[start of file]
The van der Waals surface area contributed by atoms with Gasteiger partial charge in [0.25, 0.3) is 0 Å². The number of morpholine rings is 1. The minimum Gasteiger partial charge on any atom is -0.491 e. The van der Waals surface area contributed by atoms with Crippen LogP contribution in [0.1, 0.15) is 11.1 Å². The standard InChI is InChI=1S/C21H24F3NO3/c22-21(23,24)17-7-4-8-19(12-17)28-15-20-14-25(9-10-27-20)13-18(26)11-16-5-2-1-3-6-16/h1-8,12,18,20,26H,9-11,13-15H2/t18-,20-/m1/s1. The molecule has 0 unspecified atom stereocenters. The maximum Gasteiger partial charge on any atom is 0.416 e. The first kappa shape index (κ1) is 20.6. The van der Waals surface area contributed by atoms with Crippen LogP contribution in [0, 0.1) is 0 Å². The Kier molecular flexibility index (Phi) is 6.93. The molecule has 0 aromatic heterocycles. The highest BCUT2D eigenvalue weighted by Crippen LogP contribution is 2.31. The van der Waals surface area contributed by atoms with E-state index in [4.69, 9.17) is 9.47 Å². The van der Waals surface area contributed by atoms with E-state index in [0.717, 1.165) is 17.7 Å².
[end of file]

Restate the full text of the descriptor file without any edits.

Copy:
The van der Waals surface area contributed by atoms with Gasteiger partial charge in [0.25, 0.3) is 0 Å². The number of morpholine rings is 1. The minimum Gasteiger partial charge on any atom is -0.491 e. The van der Waals surface area contributed by atoms with Crippen LogP contribution in [0.1, 0.15) is 11.1 Å². The standard InChI is InChI=1S/C21H24F3NO3/c22-21(23,24)17-7-4-8-19(12-17)28-15-20-14-25(9-10-27-20)13-18(26)11-16-5-2-1-3-6-16/h1-8,12,18,20,26H,9-11,13-15H2/t18-,20-/m1/s1. The molecule has 0 unspecified atom stereocenters. The maximum Gasteiger partial charge on any atom is 0.416 e. The first kappa shape index (κ1) is 20.6. The van der Waals surface area contributed by atoms with Crippen LogP contribution in [0, 0.1) is 0 Å². The Kier molecular flexibility index (Phi) is 6.93. The molecule has 0 aromatic heterocycles. The highest BCUT2D eigenvalue weighted by Crippen LogP contribution is 2.31. The van der Waals surface area contributed by atoms with E-state index in [4.69, 9.17) is 9.47 Å². The van der Waals surface area contributed by atoms with E-state index in [0.717, 1.165) is 17.7 Å².